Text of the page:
Before we had children, when we had just started attending an Anglican church, I remember telling my husband that in the Book of Common Prayer there were words big enough and strong enough for all of life — birth, death, and everything between.
I grew up with only extemporaneous prayer, where I would grasp for original words that would inevitably prove weak. So, as we encountered the Anglican tradition, I found the Word of Christ dwelt in me richly through the rhythmic and fitting prose of the 1928 Prayer Book. I found rituals that highlighted the sacramentality of normal life. I found myself drawing closer to Christ as I followed Him through the path of the Church Year.
This Prayer Book spirituality was very different than the type of spirituality I had grown up with. Instead of a constant inward look, I was looking to shape my soul according to something I found outside of myself. Instead of only focusing on my personal relationship with Christ, through the Prayer Book, I was joining with the Church Militant and Triumphant in the communal work of prayer.
And, as I’ve had young children, I have only become more thankful for the Prayer Book. From the births of my children, when I wept through the “Churching of Women,” to their baptisms, when we vowed on their behalf to “renounce the world, the flesh, and the devil,” to the daily family prayers, as we beseech the Lord for “light and strength,” I’ve become convinced that this Prayer Book spirituality is also a family spirituality.
The idea of “family spirituality” is not a term that we hear often, though I have lately realized that it’s the underlying topic behind The Homely Hours, a liturgical living resource that my friends and I started a few years back. What is family spirituality? Is it possible? As we work within that topic, we tend to address it practically in three ways: daily family prayer, weekly worship as a family, and seasonal liturgical living.
In terms of daily prayer: we are trying to practice, in whatever way we possibly can, the ideals of Anglican morning and evening prayer. This isn’t easy (which is why we are all very thankful for the shortest version of family prayer at the end of the Prayer Book). Many times this may look like saying the Lord’s Prayer through baby wails. Or, for a while, we prayed in the evening with my toddler solemnly playing a tiny xylophone as we sang the Nunc Dimittis. It’s not pretty, but it can happen (with effort and without the expectation that it needs to feel a certain way to be legitimate).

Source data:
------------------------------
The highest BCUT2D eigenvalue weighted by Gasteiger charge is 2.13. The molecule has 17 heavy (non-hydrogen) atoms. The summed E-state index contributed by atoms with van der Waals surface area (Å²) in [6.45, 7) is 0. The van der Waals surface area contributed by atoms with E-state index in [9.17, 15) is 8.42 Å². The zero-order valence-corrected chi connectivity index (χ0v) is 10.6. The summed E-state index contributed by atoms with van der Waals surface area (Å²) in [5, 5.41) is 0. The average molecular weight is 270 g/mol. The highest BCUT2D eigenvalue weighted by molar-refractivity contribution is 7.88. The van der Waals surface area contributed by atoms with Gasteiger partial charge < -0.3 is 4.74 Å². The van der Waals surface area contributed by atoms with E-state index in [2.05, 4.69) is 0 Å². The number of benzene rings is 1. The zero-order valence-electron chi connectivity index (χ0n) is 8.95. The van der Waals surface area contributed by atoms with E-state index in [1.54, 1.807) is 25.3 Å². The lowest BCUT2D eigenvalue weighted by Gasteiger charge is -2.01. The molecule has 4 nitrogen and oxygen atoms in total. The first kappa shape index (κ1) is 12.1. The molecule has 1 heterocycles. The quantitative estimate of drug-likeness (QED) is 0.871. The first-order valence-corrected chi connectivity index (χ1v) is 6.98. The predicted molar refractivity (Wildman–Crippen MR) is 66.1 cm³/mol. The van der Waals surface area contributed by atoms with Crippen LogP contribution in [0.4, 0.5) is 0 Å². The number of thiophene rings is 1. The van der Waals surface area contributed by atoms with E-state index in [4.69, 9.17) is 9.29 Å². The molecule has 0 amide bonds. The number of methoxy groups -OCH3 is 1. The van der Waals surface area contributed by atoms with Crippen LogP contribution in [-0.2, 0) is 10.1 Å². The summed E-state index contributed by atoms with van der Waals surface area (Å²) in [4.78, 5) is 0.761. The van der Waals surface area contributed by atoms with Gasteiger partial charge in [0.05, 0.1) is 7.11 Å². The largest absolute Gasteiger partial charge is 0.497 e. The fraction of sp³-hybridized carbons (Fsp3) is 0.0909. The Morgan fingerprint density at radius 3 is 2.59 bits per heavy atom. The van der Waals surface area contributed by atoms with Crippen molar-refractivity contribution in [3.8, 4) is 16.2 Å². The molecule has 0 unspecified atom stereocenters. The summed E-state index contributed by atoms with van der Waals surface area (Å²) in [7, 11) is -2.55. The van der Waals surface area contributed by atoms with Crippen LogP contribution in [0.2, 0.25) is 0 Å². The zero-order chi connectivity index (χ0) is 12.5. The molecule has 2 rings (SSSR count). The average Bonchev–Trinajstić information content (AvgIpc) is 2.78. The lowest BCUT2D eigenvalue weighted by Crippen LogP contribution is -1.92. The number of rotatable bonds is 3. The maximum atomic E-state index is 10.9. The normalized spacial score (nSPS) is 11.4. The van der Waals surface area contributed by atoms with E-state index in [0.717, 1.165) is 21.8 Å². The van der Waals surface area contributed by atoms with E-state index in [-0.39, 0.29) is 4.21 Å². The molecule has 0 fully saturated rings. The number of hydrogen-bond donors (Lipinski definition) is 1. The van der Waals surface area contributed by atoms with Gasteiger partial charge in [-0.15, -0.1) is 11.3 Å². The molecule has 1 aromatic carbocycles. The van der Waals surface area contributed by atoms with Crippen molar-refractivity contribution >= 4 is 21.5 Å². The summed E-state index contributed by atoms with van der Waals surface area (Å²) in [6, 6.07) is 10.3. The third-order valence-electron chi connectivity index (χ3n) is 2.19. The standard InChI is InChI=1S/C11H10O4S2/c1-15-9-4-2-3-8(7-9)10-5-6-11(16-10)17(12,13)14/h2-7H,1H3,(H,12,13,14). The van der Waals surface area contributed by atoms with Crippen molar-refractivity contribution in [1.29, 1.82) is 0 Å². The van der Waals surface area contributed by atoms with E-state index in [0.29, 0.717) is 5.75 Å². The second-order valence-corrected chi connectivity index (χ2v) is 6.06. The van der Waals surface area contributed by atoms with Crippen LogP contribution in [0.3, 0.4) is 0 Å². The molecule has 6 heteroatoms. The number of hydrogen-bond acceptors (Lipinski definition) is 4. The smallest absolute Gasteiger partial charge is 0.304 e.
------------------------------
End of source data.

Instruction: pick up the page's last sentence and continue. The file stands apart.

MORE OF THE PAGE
In terms of weekly worship, we try to keep even our young children as much as possible in the Sunday service. Sometimes, this is awful (i.e. we have published posts called “Children in Worship, or The Mortification of the Parents” and “How to Survive Your Sunday Shrieker”). But, here is the statement of our church on children in worship:
“Children are lovingly invited to our services to participate in the rhythms of the liturgy. In practice, this means that the sounds of children – ranging from laughter to cries – are viewed not as distractions, but reminders that we as a church are all called to be as little children. We do not consider our children future members in training, but rather full members in the present: embraced, accepted, and joyfully welcomed into our corporate worship. This also means that we seek to create a Christian culture that engages and envelopes our families – a culture that radiates outward from the Table that we share on Sunday.”
We want our children to see that they are also part of this essential work of prayer. Our Lord is delighted with praise and prayers “out of the lips of babes and nursing infants.” And we, their parents, are too.
Lastly, in our understanding of family spirituality, we give attention to the liturgical year. When we started the Homely Hours, we wanted to share church year traditions that would be simple for families to incorporate into their own homes. The last thing we wanted was to make parents feel guilty for not doing this or that. Our priest, Fr. Wayne McNamara, reminds us constantly that we “strive guiltlessly.” I always need that reminder. I’m constantly telling myself that these are tools to help our family love and follow Christ; the church year was made for man and not man for the church year. A frantic mother trying to put together this or that liturgical living resource out of guilt won’t do much good toward a peaceful home, full of the love of Christ.
In the end, becoming a Prayer Book family — establishing this family spirituality — is requiring love, conviction, and a good sense of humor. For me, another part of our Homely Hours project has been putting together a weekly post that includes short biographies of the saints for the week. Remembering the real lives of saints strengthens me for this work of love in my family. They remind me that this Christian life has never been a life of ease — it’s always required perseverance and love (and perhaps even, that sense of humor).
Today, I listened in the other room as my young daughters played ‘house” and responsively prayed, “Lord, have mercy; Christ, have mercy; Lord, have mercy.” Every time we sing the Lord’s Prayer, my two-year-old shouts out “We do this at church!” And this past summer, a dear friend from our church lost her grandmother — a godly woman, a pillar in her faith. As the family rushed out of the door to say their final goodbyes, her oldest daughter, only seven, ran back into the house to grab their Prayer Book. When we give our children the Prayer Book, we give them words strong enough to grow up with, to grow into, and to take with them both to life and to death.